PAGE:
The Gospel: SE
Sony Pictures // PG // $28.95 // January 3, 2006
Review by Aaron Beierle | posted January 20, 2006
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The Movie:

While it's not without some issues technical and otherwise, director Rob Hardy's "The Gospel" makes up for some of its shortcomings with fine performances and a lot of energy. The picture opens with Pastor Fred Taylor (Clifton Powell) looking over his church, performing for an audience that's completely connected, and following his every word.

After the brief open, the film skips ahead to find that David Taylor (Boris Kodjoe), the pastor's son, is now a popular R & B star whose latest hit is climbing the charts. He gets a call from Atlanta that his father, who he's never quite seen eye-to-eye with, has fallen ill with cancer. However, when he arrives, he's surprised to find someone he's known since childhood - Charles Frank (Idris Elba), who has plans to turn the church, currently down on its luck, into a financially-driven enterprise. Soon enough, David is questioning his old friend's intentions in turning the church around, and eventually decides to make his own attempt at leading the church. He also strikes up a romance with a local woman (Tamyra Gray, from "American Idol" and "Boston Public".)

Wonderful scenes of gospel performance come fairly frequently, and although the scenes are not exactly captured well (the biggest issue is that they're too heavily edited), the energy and passion is still evident. The performances are adequate, as although the picture gets a little melodramatic at times, the cast certainly gets into character and remains convincing (although Kodjoe never quite works as a singer.)

Aside from the over-editing of some of the gospel performances (as well as other scenes, but its the performances where this is most obvious), there are certainly some other technical issues, such as cinematography. Although it was shot on 35mm, the picture sometimes looks like a low-budget digital video production: colors can appear rather muddy, and sharpness and detail are unremarkable and inconsistent. Sets also seem fairly minimally decorated, and while the film had a reported $5m budget, I would have guessed it'd cost less. Ironing out some of the technical issues could have benefitted the film quite a bit.

While it's got its share of issues (we've seen this story in some form many times before, the film never really explores its issues too deeply and finally, the picture runs a good 20 minutes overlong at nearly two hours), "The Gospel" manages to be "PG" without feeling "PG", and the performances do have a lot of heart - they're not perfect, but the actors certainly seem invested in the material. Overall, I liked aspects of "The Gospel", but felt the film was uneven and I often wondered if a different writer & director could have made something more memorable out of the material.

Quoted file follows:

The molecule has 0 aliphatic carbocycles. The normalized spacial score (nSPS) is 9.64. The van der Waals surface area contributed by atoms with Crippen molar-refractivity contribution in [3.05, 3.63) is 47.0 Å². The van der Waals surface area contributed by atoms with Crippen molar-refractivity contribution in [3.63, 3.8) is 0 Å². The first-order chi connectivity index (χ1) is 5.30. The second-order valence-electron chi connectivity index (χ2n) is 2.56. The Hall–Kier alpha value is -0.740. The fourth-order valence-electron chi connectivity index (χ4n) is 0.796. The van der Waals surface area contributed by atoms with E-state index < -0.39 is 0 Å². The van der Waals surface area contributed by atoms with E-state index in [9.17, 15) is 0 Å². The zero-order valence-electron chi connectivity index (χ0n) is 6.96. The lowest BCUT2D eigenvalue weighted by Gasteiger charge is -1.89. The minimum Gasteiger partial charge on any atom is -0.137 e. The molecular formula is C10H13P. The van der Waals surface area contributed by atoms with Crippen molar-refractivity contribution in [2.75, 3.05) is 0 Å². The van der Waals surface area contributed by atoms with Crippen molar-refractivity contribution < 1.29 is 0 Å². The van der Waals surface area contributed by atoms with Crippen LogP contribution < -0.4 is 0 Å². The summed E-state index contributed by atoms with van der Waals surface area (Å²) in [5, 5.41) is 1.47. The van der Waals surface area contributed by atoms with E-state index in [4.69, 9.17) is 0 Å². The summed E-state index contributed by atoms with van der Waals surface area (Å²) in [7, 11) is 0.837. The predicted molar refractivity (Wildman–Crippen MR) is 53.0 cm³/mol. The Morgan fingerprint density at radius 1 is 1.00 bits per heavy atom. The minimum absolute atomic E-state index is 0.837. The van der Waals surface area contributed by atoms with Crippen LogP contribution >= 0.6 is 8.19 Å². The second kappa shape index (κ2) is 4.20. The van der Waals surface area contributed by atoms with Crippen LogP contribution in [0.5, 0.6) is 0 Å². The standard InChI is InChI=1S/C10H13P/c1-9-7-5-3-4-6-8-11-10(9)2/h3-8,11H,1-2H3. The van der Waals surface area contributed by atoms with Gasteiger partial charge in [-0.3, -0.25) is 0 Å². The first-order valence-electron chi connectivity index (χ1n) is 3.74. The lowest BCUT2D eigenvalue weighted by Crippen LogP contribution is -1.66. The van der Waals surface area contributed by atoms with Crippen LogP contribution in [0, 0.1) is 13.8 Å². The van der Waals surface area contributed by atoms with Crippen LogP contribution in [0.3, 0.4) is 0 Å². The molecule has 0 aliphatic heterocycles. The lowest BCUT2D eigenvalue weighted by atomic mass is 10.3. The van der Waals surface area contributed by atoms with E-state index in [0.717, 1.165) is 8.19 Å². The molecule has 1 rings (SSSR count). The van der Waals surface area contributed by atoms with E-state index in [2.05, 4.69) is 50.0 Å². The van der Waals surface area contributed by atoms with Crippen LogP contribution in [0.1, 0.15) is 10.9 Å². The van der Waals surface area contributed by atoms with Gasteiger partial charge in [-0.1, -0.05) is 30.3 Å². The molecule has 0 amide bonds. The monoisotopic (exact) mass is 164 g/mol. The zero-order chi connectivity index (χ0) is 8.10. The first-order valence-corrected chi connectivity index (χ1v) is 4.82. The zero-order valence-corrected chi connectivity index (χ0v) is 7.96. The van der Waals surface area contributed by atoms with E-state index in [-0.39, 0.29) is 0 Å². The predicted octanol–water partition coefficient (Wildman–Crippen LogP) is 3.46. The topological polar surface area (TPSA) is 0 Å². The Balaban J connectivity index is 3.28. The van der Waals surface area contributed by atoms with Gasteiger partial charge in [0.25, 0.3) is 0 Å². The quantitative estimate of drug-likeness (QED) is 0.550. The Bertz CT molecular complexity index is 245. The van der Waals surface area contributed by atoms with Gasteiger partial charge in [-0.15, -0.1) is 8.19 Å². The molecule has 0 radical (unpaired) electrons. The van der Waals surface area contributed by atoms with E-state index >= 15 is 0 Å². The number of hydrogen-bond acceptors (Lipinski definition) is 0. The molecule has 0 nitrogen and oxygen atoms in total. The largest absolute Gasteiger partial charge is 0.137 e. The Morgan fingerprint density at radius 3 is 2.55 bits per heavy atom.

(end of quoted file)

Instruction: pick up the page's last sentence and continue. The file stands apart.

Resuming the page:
The DVD

VIDEO: "The Gospel" is presented by 1.85:1 anamorphic widescreen by Sony Pictures Home Entertainment. The picture quality is not great, but it seems to be more an issue of the filmmaking than the transfer. Sharpness and detail are inconsistent and average at best, with the majority of the film having a somewhat soft (and occasionally hazy) appearance.

Thankfully, the picture didn't run into too many of the usual issues, as no edge enhancement appeared, and only a few minor artifacts were spotted in a handful of scenes. Print flaws were not seen, nor was any shimmering. Colors looked a bit oversaturated and smeary in some scenes and fine in others.

SOUND: The film's Dolby Digital 5.1 presentation faired somewhat better. The gospel performances get nice reinforcement from the rear spakers and these scenes provide a nice sense of envelopment. However, the remainder of the time, the audio folds up completely and becomes entirely dialogue-driven. Audio quality was fine, with clear dialogue/singing.

EXTRAS: Director Rob Hardy and producer William Packer provide an audio commentary for the picture. The two provide a fine chat discussing issues like casting, shooting on locations, working with the actors and other production details, like scenes that were cut.

Additionally, the DVD offers a 15-minute "behind-the-scenes" featurette, 9 deleted scenes (no optional commentary, but it seems the scenes were cut for pacing reasons), extended performances of "Victory", "You Are Good" and "Children Sing"; a photo montage and previews for other titles from the studio.

Final Thoughts: "The Gospel"'s story is predictable and familiar, and the film's technical issues do take away from it. However, the picture operates with good intentions, energy and heart, and the performances are solid. Overall, it's an uneven, but watchable drama. The DVD edition provides so-so video quality, along with fine audio and a nice helping of supplements. Rent it.


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